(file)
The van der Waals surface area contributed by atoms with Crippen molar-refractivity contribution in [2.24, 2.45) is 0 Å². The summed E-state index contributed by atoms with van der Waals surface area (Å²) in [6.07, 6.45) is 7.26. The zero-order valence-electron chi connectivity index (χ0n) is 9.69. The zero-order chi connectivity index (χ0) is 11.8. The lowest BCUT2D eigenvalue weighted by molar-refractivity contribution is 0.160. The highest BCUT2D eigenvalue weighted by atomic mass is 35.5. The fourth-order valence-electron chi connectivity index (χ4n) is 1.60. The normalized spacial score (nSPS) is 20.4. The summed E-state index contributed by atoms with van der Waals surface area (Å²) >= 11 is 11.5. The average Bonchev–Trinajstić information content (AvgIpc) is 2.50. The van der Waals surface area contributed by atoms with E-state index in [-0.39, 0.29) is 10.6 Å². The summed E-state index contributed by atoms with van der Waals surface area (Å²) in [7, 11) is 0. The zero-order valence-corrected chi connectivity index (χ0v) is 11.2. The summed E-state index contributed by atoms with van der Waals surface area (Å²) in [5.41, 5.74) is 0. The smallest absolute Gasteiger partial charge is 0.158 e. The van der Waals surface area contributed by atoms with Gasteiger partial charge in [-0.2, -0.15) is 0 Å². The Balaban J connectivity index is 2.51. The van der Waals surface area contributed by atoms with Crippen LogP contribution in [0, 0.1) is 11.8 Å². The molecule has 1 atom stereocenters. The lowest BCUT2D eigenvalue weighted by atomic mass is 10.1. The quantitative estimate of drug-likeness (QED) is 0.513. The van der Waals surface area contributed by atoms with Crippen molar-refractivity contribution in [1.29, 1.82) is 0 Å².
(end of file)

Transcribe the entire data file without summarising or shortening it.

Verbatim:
The van der Waals surface area contributed by atoms with Crippen molar-refractivity contribution in [2.24, 2.45) is 0 Å². The summed E-state index contributed by atoms with van der Waals surface area (Å²) in [6.07, 6.45) is 7.26. The zero-order valence-electron chi connectivity index (χ0n) is 9.69. The zero-order chi connectivity index (χ0) is 11.8. The lowest BCUT2D eigenvalue weighted by molar-refractivity contribution is 0.160. The highest BCUT2D eigenvalue weighted by atomic mass is 35.5. The fourth-order valence-electron chi connectivity index (χ4n) is 1.60. The normalized spacial score (nSPS) is 20.4. The summed E-state index contributed by atoms with van der Waals surface area (Å²) >= 11 is 11.5. The average Bonchev–Trinajstić information content (AvgIpc) is 2.50. The van der Waals surface area contributed by atoms with E-state index in [-0.39, 0.29) is 10.6 Å². The summed E-state index contributed by atoms with van der Waals surface area (Å²) in [7, 11) is 0. The zero-order valence-corrected chi connectivity index (χ0v) is 11.2. The summed E-state index contributed by atoms with van der Waals surface area (Å²) in [5.41, 5.74) is 0. The smallest absolute Gasteiger partial charge is 0.158 e. The van der Waals surface area contributed by atoms with Gasteiger partial charge in [-0.2, -0.15) is 0 Å². The Balaban J connectivity index is 2.51. The van der Waals surface area contributed by atoms with Crippen LogP contribution in [0, 0.1) is 11.8 Å². The molecule has 1 atom stereocenters. The lowest BCUT2D eigenvalue weighted by atomic mass is 10.1. The quantitative estimate of drug-likeness (QED) is 0.513. The van der Waals surface area contributed by atoms with Crippen molar-refractivity contribution in [1.29, 1.82) is 0 Å².